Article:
Why, how, what and who of the vetoes

Why? 

Because our State Constitution says so:

Article II, Sec. 22.  Action on bills.

(1)              Bills subject to veto by Governor; override of veto.  Except as provided by subsections (2) through (6) of this section, all bills shall be read three times in each house and shall be signed by the presiding officer of each house before being presented to the Governor.  If the Governor approves, the Governor shall sign it and it shall become a law; but if not, the Governor shall return it with objections, together with a veto message stating the reasons for such objections, to that house in which it shall have originated, which shall enter the objections and veto message at large on its journal, and proceed to reconsider it.  If after such reconsideration three-fifths of the members of that house present and voting shall agree to pass the bill, it shall be sent, together with the objections and veto message, to the other house, by which it shall likewise be reconsidered; and if approved by three-fifths of the members of that house present and voting, it shall become a law notwithstanding the objections of the Governor.  In all such cases the votes of both houses shall be determined by yeas and nays, and the names of the members voting shall be entered on the journal of each house respectively.

How?

Governor Cooper delivered seven vetos to the General Assembly yesterday afternoon. It’s anticipated that they will begin to consider veto overrides as early as today. An override requires three-fifths of those members voting and present. Based on votes early today – it appears there are 118 members in attendance today in the House; not sure how many are in the Senate today. It’s important to note the vote margins on the bills being considered. Also, they could decide not to take up one or more of the vetoes, any not acted upon by sine die, will die.

What?

Those veto override considerations that will start in the House, with the vote on the original bill noted. Remember, an override requires an aye from 3/5th of those voting and present:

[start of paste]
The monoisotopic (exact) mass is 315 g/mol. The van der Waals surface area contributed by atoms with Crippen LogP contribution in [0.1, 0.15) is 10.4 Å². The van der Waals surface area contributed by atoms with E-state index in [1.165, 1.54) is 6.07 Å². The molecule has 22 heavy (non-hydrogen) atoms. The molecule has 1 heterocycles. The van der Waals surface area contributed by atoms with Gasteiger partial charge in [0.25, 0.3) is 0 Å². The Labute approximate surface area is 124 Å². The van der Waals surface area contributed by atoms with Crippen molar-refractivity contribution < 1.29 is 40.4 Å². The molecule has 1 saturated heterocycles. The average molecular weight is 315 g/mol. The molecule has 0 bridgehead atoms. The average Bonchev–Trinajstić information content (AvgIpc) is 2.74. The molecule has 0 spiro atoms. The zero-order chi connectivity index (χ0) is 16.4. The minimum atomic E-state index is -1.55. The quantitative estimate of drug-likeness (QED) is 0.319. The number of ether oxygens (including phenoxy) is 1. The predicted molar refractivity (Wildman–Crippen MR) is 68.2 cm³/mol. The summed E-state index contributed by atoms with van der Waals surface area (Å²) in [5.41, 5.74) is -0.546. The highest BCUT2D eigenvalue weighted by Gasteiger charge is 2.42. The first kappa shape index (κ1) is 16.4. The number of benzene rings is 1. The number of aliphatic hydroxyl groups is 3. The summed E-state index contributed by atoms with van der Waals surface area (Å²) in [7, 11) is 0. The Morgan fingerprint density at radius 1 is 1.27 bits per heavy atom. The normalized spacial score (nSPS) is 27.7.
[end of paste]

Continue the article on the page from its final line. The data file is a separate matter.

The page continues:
HB 131  Amend Bail Bond Forfeiture Relief

House vote: 88-2

Senate vote: 36-8

HB 374 Regulatory Reform Act of 2018

            House vote: 62-35

            Senate vote: 25-5

HB 382 Dept of Insurance Omnibus

            House vote: 113-0

            Senate vote: 45-0

HB 717, Judicial Elections Changes

            House vote: 61-37

            Senate vote: 25-10

HB 1055 Retirement Complexity Reduction Act

            House vote: 64-24

            Senate vote: 30-14

These will start in the Senate:

SB 325 Uniform/Expand Early Voting

            Senate vote: 23-11

            House vote: 60-41

SB 711 Farm Act of 2018

            Senate vote: 32-9

            House vote: 65-42

Who?

With these seven vetoes, Governor Roy Cooper holds the record for the most vetoes during a two-year session with 23 vetoes, beating former Governor Beverly Perdue’s record of 19. However she still holds the record for most vetoes in a single year – 16 in 2011. Governor McCrory vetoed a total of 6 over 4 years.

Becki Gray / Senior Vice President of Government Affairs and Outreach

Becki Gray is Senior Vice President of the John Locke Foundation. She provides information, consultation, and publications to elected officials, government staff and other dec...